The dissident mercenary leader who ordered his soldiers to march on Moscow, ending the biggest challenge to Russian President Vladimir Putin in his more than two decades in power.
According to the agreement made public on Saturday by Kremlin spokesperson Dmitry Peskov, Prigozhin would travel to Belarus, a country next door that has backed Russia's invasion of Ukraine.
Additionally, the government declared that it would not prosecute Wagner fighters who participated, while the Defence Ministry would offer jobs to those who opted out.
Prigozhin gave the order to withdraw his forces from the front lines in Ukraine and back to their base camps.
Putin had earlier pledged to punish those responsible for the violent insurrection that was led by a former protege of his. He referred to the uprising as a "betrayal" and "treason" in a speech he gave to the country on television.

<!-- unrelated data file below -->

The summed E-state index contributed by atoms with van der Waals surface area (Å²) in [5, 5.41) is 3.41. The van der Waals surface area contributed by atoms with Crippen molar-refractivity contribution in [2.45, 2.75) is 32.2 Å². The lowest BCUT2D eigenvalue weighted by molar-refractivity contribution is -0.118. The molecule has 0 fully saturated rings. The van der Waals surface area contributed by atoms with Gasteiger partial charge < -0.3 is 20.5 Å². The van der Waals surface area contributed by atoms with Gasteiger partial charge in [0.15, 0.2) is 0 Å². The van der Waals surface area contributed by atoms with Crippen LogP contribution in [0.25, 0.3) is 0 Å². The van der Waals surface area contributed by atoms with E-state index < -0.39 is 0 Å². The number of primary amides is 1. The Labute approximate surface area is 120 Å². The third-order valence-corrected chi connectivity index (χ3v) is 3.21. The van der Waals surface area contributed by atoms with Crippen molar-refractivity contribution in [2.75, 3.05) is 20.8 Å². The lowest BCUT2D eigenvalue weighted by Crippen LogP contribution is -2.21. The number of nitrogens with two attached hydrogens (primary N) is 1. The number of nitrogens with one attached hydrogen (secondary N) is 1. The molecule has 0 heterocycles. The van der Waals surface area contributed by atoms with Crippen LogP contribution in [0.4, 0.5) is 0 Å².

According to Peskov, Putin's "highest goal" in letting Prigozhin and his forces walk free was "to avoid bloodshed and internal confrontation with unpredictable results."
According to former U.S. Ambassador to Ukraine John Herbst, "Putin has been diminished for all time by this affair."
According to official television in Chechnya, over 3,000 Chechen soldiers were evacuated from the battle in Ukraine and sent there early on Saturday.
On the southern outskirts of Moscow, machine gun-wielding Russian soldiers erected checkpoints. To halt the march, workers dug up portions of the roadways.
According to U.S. intelligence, Prigozhin has been assembling his soldiers close to the Russian border for some time.
The 62-year-old ex-convict Prigozhin has long-standing ties to Putin and has won lucrative food jobs at the Kremlin, earning him the moniker "Putin's chef."